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Simulation Reinvents Additive Manufacturing Processes!
The incorporation of simulation in additive manufacturing can help organizations in predicting the outcomes of parts, facilitating better results.
FREMONT, CA: The fourth industrial revolution has brought forth revolutionary technologies, and additive manufacturing is one of them. It has enabled organizations to manage large scales of data, utilizing it in groundbreaking technologies such as laser power bed fusion (LPBF) and electron beam melting (EBM).
In the additive manufacturing process, the components have a build envelope of 30m. The material melt pool is about 100 microns, and the laser travels several kilometers to develop a complete part. However, it requires a cooling rate of 1 million degrees per second and a seamless flow of operations.
LPBF has enabled the development of sophisticated parts with convoluted geometrics. It can manipulate material properties to build them in an intricate, step-by-step manner. The elements created through LPBF can have varying hardness and stiffness throughout its microstructure, allowing the inclusion of pores in some areas of the part. The capability of tailoring properties at different locations can optimize the performance of the components.
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The incorporation of a simulation process can enable the manufacturers to predict the results. It can find applications in aerospace and automotive industries to produce safe and precise end-user products. However, the viability of the simulation depends on the improvements in the results. Hence, the simulation needs to be prompt and accurate when predicting the performance of the components.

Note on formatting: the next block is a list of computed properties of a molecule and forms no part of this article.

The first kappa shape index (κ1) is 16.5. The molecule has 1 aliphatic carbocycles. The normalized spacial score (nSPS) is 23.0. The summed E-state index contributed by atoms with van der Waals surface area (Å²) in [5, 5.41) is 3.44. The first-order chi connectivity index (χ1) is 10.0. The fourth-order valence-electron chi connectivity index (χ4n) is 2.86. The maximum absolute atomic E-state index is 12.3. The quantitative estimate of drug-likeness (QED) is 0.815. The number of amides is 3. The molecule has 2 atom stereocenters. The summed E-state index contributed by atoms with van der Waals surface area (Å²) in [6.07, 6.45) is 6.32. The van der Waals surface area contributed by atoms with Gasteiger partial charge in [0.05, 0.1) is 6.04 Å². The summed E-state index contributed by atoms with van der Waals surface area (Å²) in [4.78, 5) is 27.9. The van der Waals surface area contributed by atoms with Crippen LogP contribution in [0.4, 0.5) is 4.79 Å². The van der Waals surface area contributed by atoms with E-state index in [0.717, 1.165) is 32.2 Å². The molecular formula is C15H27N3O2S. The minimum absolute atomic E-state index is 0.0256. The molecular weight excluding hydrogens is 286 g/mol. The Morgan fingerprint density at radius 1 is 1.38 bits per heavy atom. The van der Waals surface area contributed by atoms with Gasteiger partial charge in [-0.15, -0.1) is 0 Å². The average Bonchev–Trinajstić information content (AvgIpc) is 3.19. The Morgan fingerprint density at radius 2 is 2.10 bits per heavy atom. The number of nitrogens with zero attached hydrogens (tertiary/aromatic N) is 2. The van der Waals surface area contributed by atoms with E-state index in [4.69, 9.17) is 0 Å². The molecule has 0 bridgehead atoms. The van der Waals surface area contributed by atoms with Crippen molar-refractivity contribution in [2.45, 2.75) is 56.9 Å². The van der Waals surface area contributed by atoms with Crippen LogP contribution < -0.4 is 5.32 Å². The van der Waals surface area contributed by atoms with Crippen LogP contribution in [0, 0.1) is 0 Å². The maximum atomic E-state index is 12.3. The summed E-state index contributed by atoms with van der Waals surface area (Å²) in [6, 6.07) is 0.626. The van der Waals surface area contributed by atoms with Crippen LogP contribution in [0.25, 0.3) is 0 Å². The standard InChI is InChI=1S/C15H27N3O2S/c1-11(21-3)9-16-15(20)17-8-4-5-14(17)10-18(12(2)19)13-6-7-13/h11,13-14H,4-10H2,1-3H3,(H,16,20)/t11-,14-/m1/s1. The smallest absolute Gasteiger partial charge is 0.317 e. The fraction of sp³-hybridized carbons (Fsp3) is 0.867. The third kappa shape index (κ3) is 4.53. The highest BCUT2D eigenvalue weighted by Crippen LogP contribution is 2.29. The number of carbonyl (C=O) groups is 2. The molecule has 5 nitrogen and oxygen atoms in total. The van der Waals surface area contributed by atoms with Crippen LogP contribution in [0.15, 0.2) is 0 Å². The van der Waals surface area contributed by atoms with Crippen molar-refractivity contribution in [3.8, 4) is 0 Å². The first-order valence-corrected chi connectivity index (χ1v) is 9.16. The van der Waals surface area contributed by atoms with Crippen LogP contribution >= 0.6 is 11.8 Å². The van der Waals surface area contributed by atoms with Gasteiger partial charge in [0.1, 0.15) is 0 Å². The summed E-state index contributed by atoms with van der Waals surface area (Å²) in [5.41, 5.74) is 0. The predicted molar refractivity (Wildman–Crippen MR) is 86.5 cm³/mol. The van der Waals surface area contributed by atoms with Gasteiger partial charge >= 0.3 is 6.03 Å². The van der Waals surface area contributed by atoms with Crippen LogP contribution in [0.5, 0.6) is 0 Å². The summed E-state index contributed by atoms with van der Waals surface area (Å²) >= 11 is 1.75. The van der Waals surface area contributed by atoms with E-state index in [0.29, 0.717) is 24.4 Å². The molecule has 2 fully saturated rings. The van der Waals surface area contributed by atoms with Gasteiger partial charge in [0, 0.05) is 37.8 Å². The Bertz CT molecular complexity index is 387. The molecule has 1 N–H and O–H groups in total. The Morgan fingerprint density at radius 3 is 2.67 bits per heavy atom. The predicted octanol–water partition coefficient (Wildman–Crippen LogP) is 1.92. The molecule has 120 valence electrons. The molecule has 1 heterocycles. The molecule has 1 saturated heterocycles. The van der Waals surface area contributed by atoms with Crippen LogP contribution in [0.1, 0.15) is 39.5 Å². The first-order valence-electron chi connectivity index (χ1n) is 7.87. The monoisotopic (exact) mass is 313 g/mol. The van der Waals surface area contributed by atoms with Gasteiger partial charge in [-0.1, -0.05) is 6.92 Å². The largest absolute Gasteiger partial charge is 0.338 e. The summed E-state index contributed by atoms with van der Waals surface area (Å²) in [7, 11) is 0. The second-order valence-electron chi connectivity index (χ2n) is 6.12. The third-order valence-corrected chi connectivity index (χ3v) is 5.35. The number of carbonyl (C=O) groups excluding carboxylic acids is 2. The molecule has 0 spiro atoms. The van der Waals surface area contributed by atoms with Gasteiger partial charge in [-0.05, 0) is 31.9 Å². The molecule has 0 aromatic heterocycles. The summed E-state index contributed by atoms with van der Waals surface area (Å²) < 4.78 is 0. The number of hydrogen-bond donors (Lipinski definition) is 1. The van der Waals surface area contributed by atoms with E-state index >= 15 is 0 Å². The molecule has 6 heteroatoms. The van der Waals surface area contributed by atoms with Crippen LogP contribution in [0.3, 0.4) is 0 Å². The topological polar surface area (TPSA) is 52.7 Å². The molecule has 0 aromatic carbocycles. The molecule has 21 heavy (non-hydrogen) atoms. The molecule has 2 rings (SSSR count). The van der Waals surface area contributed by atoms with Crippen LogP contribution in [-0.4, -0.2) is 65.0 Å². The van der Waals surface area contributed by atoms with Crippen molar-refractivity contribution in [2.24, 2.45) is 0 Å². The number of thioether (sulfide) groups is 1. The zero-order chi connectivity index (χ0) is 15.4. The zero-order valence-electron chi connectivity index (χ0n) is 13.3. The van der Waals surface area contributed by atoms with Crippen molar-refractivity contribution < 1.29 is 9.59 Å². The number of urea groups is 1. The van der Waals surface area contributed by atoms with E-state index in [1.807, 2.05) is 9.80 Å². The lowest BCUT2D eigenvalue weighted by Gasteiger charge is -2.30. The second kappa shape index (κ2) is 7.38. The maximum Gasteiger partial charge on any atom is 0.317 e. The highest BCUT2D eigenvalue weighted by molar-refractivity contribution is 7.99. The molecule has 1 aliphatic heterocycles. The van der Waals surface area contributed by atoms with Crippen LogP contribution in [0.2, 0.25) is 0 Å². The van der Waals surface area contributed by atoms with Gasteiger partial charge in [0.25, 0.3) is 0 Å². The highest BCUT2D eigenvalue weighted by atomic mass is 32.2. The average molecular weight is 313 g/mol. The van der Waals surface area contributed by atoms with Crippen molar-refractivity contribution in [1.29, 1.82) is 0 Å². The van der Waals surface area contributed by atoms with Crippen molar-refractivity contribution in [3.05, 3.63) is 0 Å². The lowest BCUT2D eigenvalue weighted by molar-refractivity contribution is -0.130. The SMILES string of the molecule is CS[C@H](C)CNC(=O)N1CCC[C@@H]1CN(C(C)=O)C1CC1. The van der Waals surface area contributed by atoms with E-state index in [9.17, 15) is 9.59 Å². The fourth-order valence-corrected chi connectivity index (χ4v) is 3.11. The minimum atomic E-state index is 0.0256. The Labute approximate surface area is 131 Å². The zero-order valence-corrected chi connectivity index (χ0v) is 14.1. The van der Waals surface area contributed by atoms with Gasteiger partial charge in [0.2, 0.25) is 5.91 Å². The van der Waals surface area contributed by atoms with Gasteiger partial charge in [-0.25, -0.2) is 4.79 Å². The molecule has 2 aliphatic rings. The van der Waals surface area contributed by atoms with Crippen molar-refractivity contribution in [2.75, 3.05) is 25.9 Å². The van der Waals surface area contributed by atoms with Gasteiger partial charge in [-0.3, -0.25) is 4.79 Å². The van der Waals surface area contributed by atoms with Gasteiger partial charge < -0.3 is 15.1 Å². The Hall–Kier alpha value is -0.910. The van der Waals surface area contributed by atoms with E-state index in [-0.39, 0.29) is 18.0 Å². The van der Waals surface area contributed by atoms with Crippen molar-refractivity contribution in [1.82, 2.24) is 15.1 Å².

Research reveals that the accurate prediction capability of the simulation depends on specific factors. Even if a small defect is ignored during the simulation process, it can completely alter the predictions. Hence, simulation has to be conducted on a multi-scale level to deliver accurate results. In processes such as LPBF and EBM, which depend on data, it is challenging to maintain a balance between accuracy and computation time.
To drive accuracy in simulation, it is necessary to connect the different factors in component design, including at part-level, multilayer, and melt pool into an integrated framework. Only by balancing all the factors can simulation technology be viable enough for applications in LPBF and EBM processes.
The current technology cannot accommodate accurate simulation in a short period. Hence, it is necessary to focus on the speed aspect of simulation to make it viable for regulated industries. Also, additive manufacturing technologies can be potentially used for testing functional prototypes to measure the performance level. The development of simulation in the additive manufacturing sector can drive its adoption in mass production industries.